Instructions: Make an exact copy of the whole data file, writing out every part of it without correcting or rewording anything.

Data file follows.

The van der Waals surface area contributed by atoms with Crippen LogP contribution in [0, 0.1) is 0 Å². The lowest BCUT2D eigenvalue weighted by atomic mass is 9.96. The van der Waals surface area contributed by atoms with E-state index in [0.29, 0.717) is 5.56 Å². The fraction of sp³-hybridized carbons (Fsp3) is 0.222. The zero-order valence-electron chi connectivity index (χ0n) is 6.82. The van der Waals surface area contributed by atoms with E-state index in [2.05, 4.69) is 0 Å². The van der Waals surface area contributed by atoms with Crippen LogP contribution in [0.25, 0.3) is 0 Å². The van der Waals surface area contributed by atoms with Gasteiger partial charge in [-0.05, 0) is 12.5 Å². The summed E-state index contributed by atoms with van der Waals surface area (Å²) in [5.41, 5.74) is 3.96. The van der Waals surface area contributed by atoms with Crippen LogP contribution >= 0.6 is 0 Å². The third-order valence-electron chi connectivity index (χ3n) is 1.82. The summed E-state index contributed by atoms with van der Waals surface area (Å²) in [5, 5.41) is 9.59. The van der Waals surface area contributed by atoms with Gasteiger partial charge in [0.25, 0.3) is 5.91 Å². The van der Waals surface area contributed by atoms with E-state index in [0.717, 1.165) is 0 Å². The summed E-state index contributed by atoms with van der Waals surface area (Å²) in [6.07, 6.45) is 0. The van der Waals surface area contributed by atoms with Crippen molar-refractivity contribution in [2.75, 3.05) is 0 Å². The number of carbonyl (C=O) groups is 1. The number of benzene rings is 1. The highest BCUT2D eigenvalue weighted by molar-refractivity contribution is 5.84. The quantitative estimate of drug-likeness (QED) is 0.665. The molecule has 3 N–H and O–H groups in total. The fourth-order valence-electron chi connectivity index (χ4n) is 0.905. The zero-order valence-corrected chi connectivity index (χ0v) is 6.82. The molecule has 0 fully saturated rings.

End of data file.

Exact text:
The van der Waals surface area contributed by atoms with Crippen LogP contribution in [0, 0.1) is 0 Å². The lowest BCUT2D eigenvalue weighted by atomic mass is 9.96. The van der Waals surface area contributed by atoms with E-state index in [0.29, 0.717) is 5.56 Å². The fraction of sp³-hybridized carbons (Fsp3) is 0.222. The zero-order valence-electron chi connectivity index (χ0n) is 6.82. The van der Waals surface area contributed by atoms with E-state index in [2.05, 4.69) is 0 Å². The van der Waals surface area contributed by atoms with Crippen LogP contribution in [0.25, 0.3) is 0 Å². The van der Waals surface area contributed by atoms with Gasteiger partial charge in [-0.05, 0) is 12.5 Å². The summed E-state index contributed by atoms with van der Waals surface area (Å²) in [5.41, 5.74) is 3.96. The van der Waals surface area contributed by atoms with Crippen LogP contribution >= 0.6 is 0 Å². The third-order valence-electron chi connectivity index (χ3n) is 1.82. The summed E-state index contributed by atoms with van der Waals surface area (Å²) in [5, 5.41) is 9.59. The van der Waals surface area contributed by atoms with Gasteiger partial charge in [0.25, 0.3) is 5.91 Å². The van der Waals surface area contributed by atoms with E-state index in [0.717, 1.165) is 0 Å². The summed E-state index contributed by atoms with van der Waals surface area (Å²) in [6.07, 6.45) is 0. The van der Waals surface area contributed by atoms with Crippen molar-refractivity contribution in [2.75, 3.05) is 0 Å². The number of carbonyl (C=O) groups is 1. The number of benzene rings is 1. The highest BCUT2D eigenvalue weighted by molar-refractivity contribution is 5.84. The quantitative estimate of drug-likeness (QED) is 0.665. The molecule has 3 N–H and O–H groups in total. The fourth-order valence-electron chi connectivity index (χ4n) is 0.905. The zero-order valence-corrected chi connectivity index (χ0v) is 6.82. The molecule has 0 fully saturated rings.